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http://dx.doi.org/10.1111/tri.13743DOI Listing
December 2020

Outcomes of critically ill solid organ transplant patients with COVID-19 in the United States.

Am J Transplant 2020 11 15;20(11):3061-3071. Epub 2020 Sep 15.

Division of Nephrology, Department of Medicine, University of Tennessee Health Science Center, Memphis, Tennessee, USA.

National data on patient characteristics, treatment, and outcomes of critically ill coronavirus disease 2019 (COVID-19) solid organ transplant (SOT) patients are limited. We analyzed data from a multicenter cohort study of adults with laboratory-confirmed COVID-19 admitted to intensive care units (ICUs) at 68 hospitals across the United States from March 4 to May 8, 2020. From 4153 patients, we created a propensity score matched cohort of 386 patients, including 98 SOT patients and 288 non-SOT patients. We used a binomial generalized linear model (log-binomial model) to examine the association of SOT status with death and other clinical outcomes. Among the 386 patients, the median age was 60 years, 72% were male, and 41% were black. Death within 28 days of ICU admission was similar in SOT and non-SOT patients (40% and 43%, respectively; relative risk [RR] 0.92; 95% confidence interval [CI]: 0.70-1.22). Other outcomes and requirement for organ support including receipt of mechanical ventilation, development of acute respiratory distress syndrome, and receipt of vasopressors were also similar between groups. There was a trend toward higher risk of acute kidney injury requiring renal replacement therapy in SOT vs. non-SOT patients (37% vs. 27%; RR [95% CI]: 1.34 [0.97-1.85]). Death and organ support requirement were similar between SOT and non-SOT critically ill patients with COVID-19.
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http://dx.doi.org/10.1111/ajt.16280DOI Listing
http://www.ncbi.nlm.nih.gov/pmc/articles/PMC7460925PMC
November 2020

Factors associated with hepatitis C antibody seroconversion after transplantation of kidneys from hepatitis C infected donors to hepatitis C naïve recipients.

Ren Fail 2020 Nov;42(1):767-775

James D. Eason Transplant Institute, Methodist University Hospital, Memphis, TN, USA.

Background: We aimed to assess the probability and factors associated with the presence of hepatitis C virus (HCV) antibody among HCV seronegative kidney transplant recipients receiving HCV-infected (nucleic acid testing positive) donor kidneys.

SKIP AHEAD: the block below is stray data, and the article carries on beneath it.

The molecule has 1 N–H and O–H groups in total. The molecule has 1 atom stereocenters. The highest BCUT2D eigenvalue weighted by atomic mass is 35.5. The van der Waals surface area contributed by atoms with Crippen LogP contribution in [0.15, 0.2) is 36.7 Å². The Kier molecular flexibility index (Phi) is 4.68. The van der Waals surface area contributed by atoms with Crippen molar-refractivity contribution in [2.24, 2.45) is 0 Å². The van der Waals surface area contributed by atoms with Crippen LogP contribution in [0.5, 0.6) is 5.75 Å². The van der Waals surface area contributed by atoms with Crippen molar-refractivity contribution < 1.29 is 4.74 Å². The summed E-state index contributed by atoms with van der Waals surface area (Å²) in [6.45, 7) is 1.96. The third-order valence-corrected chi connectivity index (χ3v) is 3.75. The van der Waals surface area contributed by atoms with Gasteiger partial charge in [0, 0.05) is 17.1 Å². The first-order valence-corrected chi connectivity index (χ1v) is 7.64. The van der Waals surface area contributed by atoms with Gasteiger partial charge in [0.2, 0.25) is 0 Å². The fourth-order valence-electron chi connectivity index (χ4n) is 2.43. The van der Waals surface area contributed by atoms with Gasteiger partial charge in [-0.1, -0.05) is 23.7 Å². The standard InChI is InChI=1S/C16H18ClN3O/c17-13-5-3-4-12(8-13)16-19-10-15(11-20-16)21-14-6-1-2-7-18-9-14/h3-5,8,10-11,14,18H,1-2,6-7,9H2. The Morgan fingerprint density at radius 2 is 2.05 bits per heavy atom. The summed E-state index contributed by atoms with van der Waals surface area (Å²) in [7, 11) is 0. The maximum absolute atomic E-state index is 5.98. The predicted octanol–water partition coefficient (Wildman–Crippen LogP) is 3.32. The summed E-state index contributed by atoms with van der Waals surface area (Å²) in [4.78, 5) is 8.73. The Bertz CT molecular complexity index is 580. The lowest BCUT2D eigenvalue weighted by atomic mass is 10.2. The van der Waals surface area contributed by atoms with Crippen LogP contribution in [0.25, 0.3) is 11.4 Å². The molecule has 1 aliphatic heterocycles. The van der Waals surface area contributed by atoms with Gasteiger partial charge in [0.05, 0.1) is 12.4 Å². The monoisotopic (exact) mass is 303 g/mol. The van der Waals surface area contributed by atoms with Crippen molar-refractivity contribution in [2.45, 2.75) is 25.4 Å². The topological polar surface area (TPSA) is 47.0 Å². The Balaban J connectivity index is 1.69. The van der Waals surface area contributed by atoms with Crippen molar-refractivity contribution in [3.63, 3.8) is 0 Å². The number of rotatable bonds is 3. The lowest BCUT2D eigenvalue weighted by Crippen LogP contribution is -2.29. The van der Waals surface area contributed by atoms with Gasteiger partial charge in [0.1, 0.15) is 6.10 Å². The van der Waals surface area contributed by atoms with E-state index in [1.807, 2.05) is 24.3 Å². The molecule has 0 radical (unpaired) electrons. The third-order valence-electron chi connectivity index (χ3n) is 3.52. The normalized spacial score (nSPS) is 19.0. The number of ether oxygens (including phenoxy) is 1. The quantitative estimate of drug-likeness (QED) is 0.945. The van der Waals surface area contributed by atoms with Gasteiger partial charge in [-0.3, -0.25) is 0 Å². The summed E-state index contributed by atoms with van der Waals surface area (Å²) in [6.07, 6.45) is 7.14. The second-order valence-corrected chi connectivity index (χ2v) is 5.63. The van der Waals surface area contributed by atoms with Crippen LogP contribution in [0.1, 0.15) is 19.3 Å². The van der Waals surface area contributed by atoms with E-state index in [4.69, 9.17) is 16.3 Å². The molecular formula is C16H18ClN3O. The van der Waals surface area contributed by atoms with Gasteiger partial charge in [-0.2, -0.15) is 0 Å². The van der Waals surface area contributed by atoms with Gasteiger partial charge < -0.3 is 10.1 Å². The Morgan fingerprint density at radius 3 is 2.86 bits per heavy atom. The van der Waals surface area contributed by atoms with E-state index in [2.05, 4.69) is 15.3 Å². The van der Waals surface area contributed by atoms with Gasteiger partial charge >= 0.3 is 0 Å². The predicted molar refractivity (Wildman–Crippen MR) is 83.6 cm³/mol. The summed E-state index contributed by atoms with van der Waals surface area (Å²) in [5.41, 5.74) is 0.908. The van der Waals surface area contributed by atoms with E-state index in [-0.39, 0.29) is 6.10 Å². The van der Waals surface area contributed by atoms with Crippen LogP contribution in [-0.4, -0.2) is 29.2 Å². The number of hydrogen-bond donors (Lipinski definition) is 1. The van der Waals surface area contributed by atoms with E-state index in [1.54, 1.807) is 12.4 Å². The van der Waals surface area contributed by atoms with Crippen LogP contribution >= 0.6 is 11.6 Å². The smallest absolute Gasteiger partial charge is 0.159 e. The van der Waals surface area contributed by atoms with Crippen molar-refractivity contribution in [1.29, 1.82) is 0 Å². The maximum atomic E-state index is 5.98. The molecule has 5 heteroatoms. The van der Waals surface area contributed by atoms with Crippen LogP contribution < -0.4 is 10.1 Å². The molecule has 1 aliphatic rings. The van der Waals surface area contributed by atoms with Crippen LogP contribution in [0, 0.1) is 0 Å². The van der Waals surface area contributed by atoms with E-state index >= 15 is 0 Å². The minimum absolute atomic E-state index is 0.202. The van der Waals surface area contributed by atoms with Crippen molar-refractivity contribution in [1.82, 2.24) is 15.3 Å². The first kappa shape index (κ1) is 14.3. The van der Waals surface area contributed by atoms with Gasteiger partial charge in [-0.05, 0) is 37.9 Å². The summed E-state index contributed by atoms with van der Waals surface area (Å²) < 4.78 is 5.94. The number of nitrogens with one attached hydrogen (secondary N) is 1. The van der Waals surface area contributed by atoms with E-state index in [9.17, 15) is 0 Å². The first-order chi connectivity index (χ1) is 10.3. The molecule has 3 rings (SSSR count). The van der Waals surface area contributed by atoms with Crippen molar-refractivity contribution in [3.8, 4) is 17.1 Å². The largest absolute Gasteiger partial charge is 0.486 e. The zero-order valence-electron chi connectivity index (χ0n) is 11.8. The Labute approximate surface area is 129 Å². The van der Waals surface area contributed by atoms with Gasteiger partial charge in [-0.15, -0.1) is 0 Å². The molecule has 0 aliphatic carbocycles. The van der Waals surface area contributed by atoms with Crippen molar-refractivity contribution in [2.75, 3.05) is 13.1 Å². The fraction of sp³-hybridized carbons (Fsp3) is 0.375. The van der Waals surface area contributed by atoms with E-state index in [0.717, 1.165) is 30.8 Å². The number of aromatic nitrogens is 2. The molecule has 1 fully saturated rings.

Methods: This is a retrospective review examining HCV antibody seroconversion of all kidney transplant recipients receiving an organ from an HCV-infected donor between 1 March 2018 and 2 December 2019 at a high-volume kidney transplant center in the southeast United States.

Results: Of 97 patients receiving HCV-infected kidneys, the final cohort consisted of 85 recipients with 5 (5.9%) recipients noted to have HCV antibody seroconversion in the setting of HCV viremia. The HCV RNA level at closest time of antibody measurement was higher in the seroconverted patients versus the ones who never converted [median and (interquartile range): 1,091,500 (345,000-8,360,000) vs 71,500 (73-313,000),  = 0.02]. No other significant differences including type of immunosuppression were noted between the HCV antibody positive group and HCV antibody negative group. Donor donation after cardiac death status [Odds Ratio (OR) and 95% Confidence Interval (CI) was: 8.22 (1.14-59.14)], donor age [OR (95% CI) (+5 years) was: 3.19 (1.39-7.29)] and Kidney Donor Profile Index [OR (95% CI) (+1) was:1.07 (1.01-1.15)] showed a statistically significant association with HCV seroconversion.

Conclusions: HCV antibody should not be considered routine screening for presence of infection in previously HCV naïve kidney transplant recipients receiving kidneys from HCV-infected donors, as only a modest percentage have antibody despite active viremia. The assessment of HCV viral load should be routine in all transplant recipients receiving organs from public health service increased risk donors.
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http://dx.doi.org/10.1080/0886022X.2020.1798784DOI Listing
http://www.ncbi.nlm.nih.gov/pmc/articles/PMC7472509PMC
November 2020

Ehrlichiosis infection mimicking thrombotic microangiopathy syndrome early after kidney transplantation.

Transpl Infect Dis 2020 Oct 26;22(5):e13305. Epub 2020 May 26.

Division of Nephrology, Department of Medicine, University of Tennessee Health Science Center, Memphis, TN, USA.

Fever of unknown origin and the clinical picture of thrombotic microangiopathy (TMA) are diagnostic challenges in the early period after kidney transplantation. Here, we report a case of human monocytic ehrlichiosis in a renal allograft recipient who presented with fever and clinical picture of TMA in the first month post-kidney transplant. Despite broad coverage with multiple antimicrobial agents, fever and hematological abnormalities persisted for several days. A history of contact exposure and living in an endemic area raised clinical suspicion for human monocytic ehrlichiosis (HME), and empiric treatment with doxycycline was initiated. Definitive diagnosis of HME was confirmed by polymerase chain reaction (PCR) for Ehrlichia chaffeensis. Human ehrlichiosis should be considered within the differential diagnosis in kidney transplant recipients with the clinical picture of TMA and fever of unknown origin. Furthermore, early treatment with doxycycline enhances rapid resolution of clinical and laboratory recovery.